do you expect your staff to read your mind?

Does this sound familiar? You’ve delegated work and thought that you and your staff person were on the same page about what to do, but when the work comes back to you, it’s markedly different from what you thought you both agreed on. Or, you’re frustrated because your team didn’t prioritize the items you cared about most, or spent way too much time on something that you don’t think has much value.

All too often, when managers are frustrated over what feels like a baffling lack of alignment, it’s because they assumed that their staff understood what they wanted – but didn’t actually make it clear or check to confirm that understanding. In other words, they counted on the employee to read their mind.

It’s easy to fall into doing this. It’s especially easy when you’ve worked with people for a while and assume that you speak the same shorthand; it can be natural to assume that you’re on the same page and you don’t need to spell everything out. But assuming that you don’t in fact employ a team of mind readers, it’s always better to take the time to get aligned. To do that, follow these six steps when you’re delegating work:

1. Cover the big picture: what outcome you need and why. This is the step that answers the question, “What will success look like — really?” Often managers define this in a way that doesn’t really cover what they have in their heads. For example, they’ll say something like, “I need you to help with logistics for the training session,” when what they really mean is, “You’re in charge of making sure the logistics for the training session go smoothly.” The employee hears that they’ll need to field specific tasks that the manager assign, while the manager ends up frustrated that the employee didn’t take more ownership and proactively anticipate additional ways to achieve that broader goal. So be sure that you’re really thinking through what you’ll consider a successful outcome, and convey that.

2. Cover the smaller picture: the details you’ll care about. Try to extract and articulate everything that’s in your head about how you’d like the project to go. An easy way to get at this is to run through how things might go wrong, and then address those right up-front. For example, you might include things like:

  • “We have be careful in how we handle X because that’s so sensitive.”
  • “It needs to reflect X and Y.”
  • “Make sure it’s consistent with the talking points you should get from Communications on this topic.”
  • “I’m guessing it will cost $X, but as long as you don’t go over $Y, we’ll be fine.”

3. Share samples, if possible. This won’t work with every type of assignment, but in many cases it can be helpful to show samples of what you’re looking for – whether it’s examples of websites with the look and feel you want your new site to have or a memo laid out in similar format and structure to what your staff person should write.

4. Don’t forget to talk prioritization. Make sure the employee knows where the project should fall relative to her other priorities and how quickly you expect it to be completed or to see a substantial piece of it.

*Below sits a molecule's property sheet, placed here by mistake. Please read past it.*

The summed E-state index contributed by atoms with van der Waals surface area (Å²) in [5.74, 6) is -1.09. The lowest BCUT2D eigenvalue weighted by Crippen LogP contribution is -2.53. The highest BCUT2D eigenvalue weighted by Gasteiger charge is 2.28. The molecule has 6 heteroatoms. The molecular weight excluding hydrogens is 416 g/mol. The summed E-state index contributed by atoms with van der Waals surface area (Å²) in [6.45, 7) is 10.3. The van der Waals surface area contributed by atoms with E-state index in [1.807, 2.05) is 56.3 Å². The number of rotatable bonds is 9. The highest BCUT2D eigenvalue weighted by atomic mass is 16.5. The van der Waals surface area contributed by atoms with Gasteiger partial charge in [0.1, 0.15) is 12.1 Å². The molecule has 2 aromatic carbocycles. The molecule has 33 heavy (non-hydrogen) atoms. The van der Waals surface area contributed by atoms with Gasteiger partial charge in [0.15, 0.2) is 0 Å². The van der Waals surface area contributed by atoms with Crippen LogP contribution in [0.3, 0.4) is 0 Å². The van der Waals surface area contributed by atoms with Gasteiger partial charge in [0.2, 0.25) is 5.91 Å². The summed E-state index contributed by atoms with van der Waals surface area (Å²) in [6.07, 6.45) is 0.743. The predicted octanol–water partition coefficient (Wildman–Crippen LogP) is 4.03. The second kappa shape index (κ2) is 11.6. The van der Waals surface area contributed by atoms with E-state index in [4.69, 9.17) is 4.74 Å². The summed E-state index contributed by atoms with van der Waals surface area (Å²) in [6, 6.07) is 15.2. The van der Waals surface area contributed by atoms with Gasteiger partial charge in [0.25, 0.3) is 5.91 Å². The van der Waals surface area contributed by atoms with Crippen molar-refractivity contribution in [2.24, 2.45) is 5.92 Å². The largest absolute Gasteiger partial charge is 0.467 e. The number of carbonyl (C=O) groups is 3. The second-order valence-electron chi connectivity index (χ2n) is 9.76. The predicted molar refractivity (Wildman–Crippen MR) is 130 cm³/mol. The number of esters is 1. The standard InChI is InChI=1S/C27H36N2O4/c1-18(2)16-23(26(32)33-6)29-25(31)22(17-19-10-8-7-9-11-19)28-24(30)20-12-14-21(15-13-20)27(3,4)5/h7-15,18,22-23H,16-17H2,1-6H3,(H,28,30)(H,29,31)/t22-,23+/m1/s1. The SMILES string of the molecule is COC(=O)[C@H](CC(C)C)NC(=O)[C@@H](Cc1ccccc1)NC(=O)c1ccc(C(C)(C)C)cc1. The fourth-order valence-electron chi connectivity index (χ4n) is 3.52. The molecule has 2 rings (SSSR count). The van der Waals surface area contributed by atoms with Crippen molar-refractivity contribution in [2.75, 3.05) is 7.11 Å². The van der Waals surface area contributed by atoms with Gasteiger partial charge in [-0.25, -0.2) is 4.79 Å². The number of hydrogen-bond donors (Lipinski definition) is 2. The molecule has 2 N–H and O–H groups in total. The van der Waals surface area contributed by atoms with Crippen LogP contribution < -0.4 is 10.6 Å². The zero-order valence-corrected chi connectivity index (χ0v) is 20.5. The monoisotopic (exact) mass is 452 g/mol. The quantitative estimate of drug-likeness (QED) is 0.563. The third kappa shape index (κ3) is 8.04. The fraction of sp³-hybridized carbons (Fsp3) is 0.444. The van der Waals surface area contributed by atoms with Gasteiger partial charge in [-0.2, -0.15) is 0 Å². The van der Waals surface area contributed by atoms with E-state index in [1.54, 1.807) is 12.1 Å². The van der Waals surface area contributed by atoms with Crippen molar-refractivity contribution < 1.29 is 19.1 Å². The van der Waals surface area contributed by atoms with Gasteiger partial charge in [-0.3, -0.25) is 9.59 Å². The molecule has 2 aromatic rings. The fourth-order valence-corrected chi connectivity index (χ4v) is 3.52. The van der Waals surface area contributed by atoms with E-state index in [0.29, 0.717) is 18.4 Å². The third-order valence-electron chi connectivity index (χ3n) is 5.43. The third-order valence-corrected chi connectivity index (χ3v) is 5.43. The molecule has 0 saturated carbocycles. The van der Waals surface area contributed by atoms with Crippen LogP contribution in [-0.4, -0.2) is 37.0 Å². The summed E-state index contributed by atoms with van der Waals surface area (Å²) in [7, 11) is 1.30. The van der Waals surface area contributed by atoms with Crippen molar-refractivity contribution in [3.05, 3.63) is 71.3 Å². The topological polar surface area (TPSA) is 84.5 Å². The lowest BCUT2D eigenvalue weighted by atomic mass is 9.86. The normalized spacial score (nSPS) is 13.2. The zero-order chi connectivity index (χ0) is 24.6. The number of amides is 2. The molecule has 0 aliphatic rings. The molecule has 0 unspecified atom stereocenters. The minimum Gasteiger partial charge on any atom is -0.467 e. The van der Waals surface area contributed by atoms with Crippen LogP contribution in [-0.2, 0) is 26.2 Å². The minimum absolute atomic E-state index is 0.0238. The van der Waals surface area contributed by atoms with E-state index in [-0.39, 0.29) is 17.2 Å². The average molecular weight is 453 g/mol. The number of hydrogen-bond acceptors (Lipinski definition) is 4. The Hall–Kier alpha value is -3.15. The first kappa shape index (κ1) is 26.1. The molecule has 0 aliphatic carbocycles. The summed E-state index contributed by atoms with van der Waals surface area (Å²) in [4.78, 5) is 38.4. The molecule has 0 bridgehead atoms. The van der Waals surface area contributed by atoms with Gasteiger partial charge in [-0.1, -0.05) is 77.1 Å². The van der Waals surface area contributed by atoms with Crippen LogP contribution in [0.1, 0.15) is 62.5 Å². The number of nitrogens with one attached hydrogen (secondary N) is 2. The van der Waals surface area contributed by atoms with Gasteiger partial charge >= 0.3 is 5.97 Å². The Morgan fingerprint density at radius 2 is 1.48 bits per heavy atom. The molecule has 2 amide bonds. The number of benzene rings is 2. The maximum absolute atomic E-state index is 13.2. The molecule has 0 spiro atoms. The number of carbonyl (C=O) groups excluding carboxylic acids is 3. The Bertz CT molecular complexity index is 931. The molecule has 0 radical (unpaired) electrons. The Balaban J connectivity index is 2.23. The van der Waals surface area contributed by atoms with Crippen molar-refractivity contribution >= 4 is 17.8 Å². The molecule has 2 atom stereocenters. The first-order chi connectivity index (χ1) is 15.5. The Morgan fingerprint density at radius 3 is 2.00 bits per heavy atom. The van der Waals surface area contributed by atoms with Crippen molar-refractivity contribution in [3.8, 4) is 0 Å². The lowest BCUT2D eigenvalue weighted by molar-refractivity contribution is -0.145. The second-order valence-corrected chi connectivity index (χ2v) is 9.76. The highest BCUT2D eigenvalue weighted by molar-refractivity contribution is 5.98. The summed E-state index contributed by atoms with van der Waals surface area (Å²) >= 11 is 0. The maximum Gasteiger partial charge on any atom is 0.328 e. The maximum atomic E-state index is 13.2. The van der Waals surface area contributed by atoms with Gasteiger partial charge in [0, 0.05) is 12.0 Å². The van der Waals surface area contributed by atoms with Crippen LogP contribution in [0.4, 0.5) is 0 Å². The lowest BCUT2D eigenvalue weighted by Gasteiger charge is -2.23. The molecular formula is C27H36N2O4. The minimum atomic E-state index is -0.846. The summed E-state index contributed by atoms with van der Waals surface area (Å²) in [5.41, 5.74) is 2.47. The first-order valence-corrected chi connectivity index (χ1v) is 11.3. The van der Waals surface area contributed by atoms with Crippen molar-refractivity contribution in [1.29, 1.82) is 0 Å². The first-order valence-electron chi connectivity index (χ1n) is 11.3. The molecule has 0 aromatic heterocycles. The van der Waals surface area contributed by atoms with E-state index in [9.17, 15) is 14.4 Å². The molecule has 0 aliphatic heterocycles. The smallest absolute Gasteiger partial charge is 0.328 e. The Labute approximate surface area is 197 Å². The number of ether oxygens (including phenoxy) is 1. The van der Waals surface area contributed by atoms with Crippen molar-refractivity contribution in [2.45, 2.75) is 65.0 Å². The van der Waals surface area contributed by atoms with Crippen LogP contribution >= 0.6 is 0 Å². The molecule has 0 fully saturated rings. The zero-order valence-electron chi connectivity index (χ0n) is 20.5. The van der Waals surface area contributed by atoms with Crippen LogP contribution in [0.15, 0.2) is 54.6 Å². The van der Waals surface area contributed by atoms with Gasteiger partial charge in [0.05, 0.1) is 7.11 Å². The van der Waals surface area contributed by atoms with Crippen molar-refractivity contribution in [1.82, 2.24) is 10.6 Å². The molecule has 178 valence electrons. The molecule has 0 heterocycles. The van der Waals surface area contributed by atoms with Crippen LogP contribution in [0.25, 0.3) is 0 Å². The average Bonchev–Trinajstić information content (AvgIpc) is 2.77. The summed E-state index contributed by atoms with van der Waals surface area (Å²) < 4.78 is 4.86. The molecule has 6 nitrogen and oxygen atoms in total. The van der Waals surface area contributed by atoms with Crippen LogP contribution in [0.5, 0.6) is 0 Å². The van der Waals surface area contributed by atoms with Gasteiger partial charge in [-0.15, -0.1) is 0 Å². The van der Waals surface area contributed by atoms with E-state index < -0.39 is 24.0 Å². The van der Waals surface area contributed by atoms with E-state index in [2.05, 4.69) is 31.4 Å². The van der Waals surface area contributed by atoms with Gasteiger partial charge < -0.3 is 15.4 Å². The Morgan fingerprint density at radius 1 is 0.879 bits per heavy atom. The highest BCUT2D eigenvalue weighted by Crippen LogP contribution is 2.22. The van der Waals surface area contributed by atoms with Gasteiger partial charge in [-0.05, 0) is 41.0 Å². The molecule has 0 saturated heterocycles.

5. Ask the employee to repeat back to you their understanding of these details. The best way to be sure your employee understands the project the way you do is to simply ask. For example, you could say, “To make sure we’re on the same page, can you tell me what you’re taking away from this?” If the work is more complicated, you might ask the person to send you a quick email summarizing their takeaways. This can feel awkward the first time you do it, so you can say something like, “I know I’m not always as clear as I think I am, so would you capture what we’ve agreed to here and email it back to me, so I can make sure there’s nothing lost in translation?” Almost always when you do this, you’ll find one or two details where you weren’t on the same page and will have a chance to clarify.

6. Check in as the work unfolds. By continuing to engage during the course of the work, you’ll be able to get a feel for how it’s unfolding and can ensure that things are going according to plan or course-correct as needed. You don’t want to hover, but you should check in on the work during your one-on-one’s and in many cases can ask to see interim pieces of the work (such as a draft or interim data). If you do this, you’re far less likely to be surprised at the end of the project – and your staff person is far less likely to feel frustrated that they put time into something that wasn’t quite right.

I originally published this at Intuit QuickBase’s blog.

{ 44 comments… read them below }

  1. The Bimmer Guy*

    Oh. My. Gosh. This is my boss. I’ll complete a project he assigned me, and then at the end, he’ll come up with five or six major factors I had no way of considering because they weren’t in the scope of my knowledge…and then I have to re-do it. For now, I’ve learned to ask the right questions so that I get everything I need during the introduction stage, but he would do well to read and consider this article.

  2. Bee Eye LL*

    I am a middle manager and quite often the upper management will have their meetings and discussions without including me until the very end, then I get forwarded a series of email threads and have to work backwards to decipher what they want done so I can divvy the work out to my team. Frustrates me to no end. And it always starts with, “Were you included on that email last week?”

  3. Kyrielle*